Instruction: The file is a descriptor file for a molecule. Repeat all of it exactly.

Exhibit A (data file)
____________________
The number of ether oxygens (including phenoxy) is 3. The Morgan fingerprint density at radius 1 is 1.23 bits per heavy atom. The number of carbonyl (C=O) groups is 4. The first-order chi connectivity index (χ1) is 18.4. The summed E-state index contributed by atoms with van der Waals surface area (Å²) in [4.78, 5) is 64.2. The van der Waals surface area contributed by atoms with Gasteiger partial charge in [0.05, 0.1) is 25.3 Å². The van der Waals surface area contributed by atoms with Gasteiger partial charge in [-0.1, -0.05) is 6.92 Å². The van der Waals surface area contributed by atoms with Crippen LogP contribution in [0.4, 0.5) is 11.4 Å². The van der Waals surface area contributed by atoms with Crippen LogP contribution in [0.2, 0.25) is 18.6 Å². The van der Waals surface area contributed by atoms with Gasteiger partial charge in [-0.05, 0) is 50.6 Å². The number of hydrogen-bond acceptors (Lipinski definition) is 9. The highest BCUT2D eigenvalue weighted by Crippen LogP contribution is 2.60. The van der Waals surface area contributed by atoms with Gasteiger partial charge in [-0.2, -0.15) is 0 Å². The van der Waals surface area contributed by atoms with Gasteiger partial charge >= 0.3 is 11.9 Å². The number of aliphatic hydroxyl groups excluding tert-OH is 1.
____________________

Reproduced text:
The number of ether oxygens (including phenoxy) is 3. The Morgan fingerprint density at radius 1 is 1.23 bits per heavy atom. The number of carbonyl (C=O) groups is 4. The first-order chi connectivity index (χ1) is 18.4. The summed E-state index contributed by atoms with van der Waals surface area (Å²) in [4.78, 5) is 64.2. The van der Waals surface area contributed by atoms with Gasteiger partial charge in [0.05, 0.1) is 25.3 Å². The van der Waals surface area contributed by atoms with Gasteiger partial charge in [-0.1, -0.05) is 6.92 Å². The van der Waals surface area contributed by atoms with Crippen LogP contribution in [0.4, 0.5) is 11.4 Å². The van der Waals surface area contributed by atoms with Crippen LogP contribution in [0.2, 0.25) is 18.6 Å². The van der Waals surface area contributed by atoms with Gasteiger partial charge in [-0.05, 0) is 50.6 Å². The number of hydrogen-bond acceptors (Lipinski definition) is 9. The highest BCUT2D eigenvalue weighted by Crippen LogP contribution is 2.60. The van der Waals surface area contributed by atoms with Gasteiger partial charge in [-0.2, -0.15) is 0 Å². The van der Waals surface area contributed by atoms with Gasteiger partial charge >= 0.3 is 11.9 Å². The number of aliphatic hydroxyl groups excluding tert-OH is 1.